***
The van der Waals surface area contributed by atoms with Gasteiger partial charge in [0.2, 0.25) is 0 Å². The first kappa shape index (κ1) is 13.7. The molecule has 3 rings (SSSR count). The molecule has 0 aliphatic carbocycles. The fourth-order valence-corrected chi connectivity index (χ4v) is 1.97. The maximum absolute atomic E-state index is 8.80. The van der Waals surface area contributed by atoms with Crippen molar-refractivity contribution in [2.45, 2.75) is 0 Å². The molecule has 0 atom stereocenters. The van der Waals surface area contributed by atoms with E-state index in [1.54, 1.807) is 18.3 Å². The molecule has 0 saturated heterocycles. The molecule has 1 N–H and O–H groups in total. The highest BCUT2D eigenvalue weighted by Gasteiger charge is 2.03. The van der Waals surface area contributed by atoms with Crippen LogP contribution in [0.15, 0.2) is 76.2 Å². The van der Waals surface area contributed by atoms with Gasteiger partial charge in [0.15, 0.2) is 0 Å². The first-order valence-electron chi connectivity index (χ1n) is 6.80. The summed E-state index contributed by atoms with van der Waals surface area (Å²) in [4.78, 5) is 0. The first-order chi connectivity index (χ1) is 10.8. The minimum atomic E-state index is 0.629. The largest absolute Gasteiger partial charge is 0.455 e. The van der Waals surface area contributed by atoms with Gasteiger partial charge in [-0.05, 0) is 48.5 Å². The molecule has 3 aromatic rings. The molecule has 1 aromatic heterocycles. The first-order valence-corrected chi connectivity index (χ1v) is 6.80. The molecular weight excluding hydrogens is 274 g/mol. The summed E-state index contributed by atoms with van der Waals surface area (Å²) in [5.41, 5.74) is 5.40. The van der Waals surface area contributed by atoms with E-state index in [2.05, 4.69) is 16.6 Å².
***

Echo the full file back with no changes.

The van der Waals surface area contributed by atoms with Gasteiger partial charge in [0.2, 0.25) is 0 Å². The first kappa shape index (κ1) is 13.7. The molecule has 3 rings (SSSR count). The molecule has 0 aliphatic carbocycles. The fourth-order valence-corrected chi connectivity index (χ4v) is 1.97. The maximum absolute atomic E-state index is 8.80. The van der Waals surface area contributed by atoms with Crippen molar-refractivity contribution in [2.45, 2.75) is 0 Å². The molecule has 0 atom stereocenters. The van der Waals surface area contributed by atoms with E-state index in [1.54, 1.807) is 18.3 Å². The molecule has 0 saturated heterocycles. The molecule has 1 N–H and O–H groups in total. The highest BCUT2D eigenvalue weighted by Gasteiger charge is 2.03. The van der Waals surface area contributed by atoms with Crippen LogP contribution in [0.15, 0.2) is 76.2 Å². The van der Waals surface area contributed by atoms with Gasteiger partial charge in [0.15, 0.2) is 0 Å². The first-order valence-electron chi connectivity index (χ1n) is 6.80. The summed E-state index contributed by atoms with van der Waals surface area (Å²) in [4.78, 5) is 0. The first-order chi connectivity index (χ1) is 10.8. The minimum atomic E-state index is 0.629. The largest absolute Gasteiger partial charge is 0.455 e. The van der Waals surface area contributed by atoms with Gasteiger partial charge in [-0.05, 0) is 48.5 Å². The molecule has 3 aromatic rings. The molecule has 1 aromatic heterocycles. The first-order valence-corrected chi connectivity index (χ1v) is 6.80. The molecular weight excluding hydrogens is 274 g/mol. The summed E-state index contributed by atoms with van der Waals surface area (Å²) in [5.41, 5.74) is 5.40. The van der Waals surface area contributed by atoms with E-state index in [2.05, 4.69) is 16.6 Å².